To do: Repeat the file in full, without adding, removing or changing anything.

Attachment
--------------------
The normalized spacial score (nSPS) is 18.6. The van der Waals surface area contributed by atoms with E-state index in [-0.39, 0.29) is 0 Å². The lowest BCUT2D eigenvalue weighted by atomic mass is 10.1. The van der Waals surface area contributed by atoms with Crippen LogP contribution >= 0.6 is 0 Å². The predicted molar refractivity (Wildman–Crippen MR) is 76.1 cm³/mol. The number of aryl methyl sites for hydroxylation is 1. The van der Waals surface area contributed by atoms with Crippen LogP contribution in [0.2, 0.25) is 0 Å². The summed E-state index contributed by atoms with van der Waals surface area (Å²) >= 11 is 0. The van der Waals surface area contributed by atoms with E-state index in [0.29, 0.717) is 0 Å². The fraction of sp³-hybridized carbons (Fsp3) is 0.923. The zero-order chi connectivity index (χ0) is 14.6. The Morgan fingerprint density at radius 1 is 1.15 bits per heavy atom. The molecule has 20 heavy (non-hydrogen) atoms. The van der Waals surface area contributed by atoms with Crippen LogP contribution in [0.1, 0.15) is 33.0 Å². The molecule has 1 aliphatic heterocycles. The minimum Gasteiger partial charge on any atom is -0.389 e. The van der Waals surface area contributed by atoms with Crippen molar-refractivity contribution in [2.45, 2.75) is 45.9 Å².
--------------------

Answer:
The normalized spacial score (nSPS) is 18.6. The van der Waals surface area contributed by atoms with E-state index in [-0.39, 0.29) is 0 Å². The lowest BCUT2D eigenvalue weighted by atomic mass is 10.1. The van der Waals surface area contributed by atoms with Crippen LogP contribution >= 0.6 is 0 Å². The predicted molar refractivity (Wildman–Crippen MR) is 76.1 cm³/mol. The number of aryl methyl sites for hydroxylation is 1. The van der Waals surface area contributed by atoms with Crippen LogP contribution in [0.2, 0.25) is 0 Å². The summed E-state index contributed by atoms with van der Waals surface area (Å²) >= 11 is 0. The van der Waals surface area contributed by atoms with E-state index in [0.29, 0.717) is 0 Å². The fraction of sp³-hybridized carbons (Fsp3) is 0.923. The zero-order chi connectivity index (χ0) is 14.6. The Morgan fingerprint density at radius 1 is 1.15 bits per heavy atom. The molecule has 20 heavy (non-hydrogen) atoms. The van der Waals surface area contributed by atoms with Crippen LogP contribution in [0.1, 0.15) is 33.0 Å². The molecule has 1 aliphatic heterocycles. The minimum Gasteiger partial charge on any atom is -0.389 e. The van der Waals surface area contributed by atoms with Crippen molar-refractivity contribution in [2.45, 2.75) is 45.9 Å².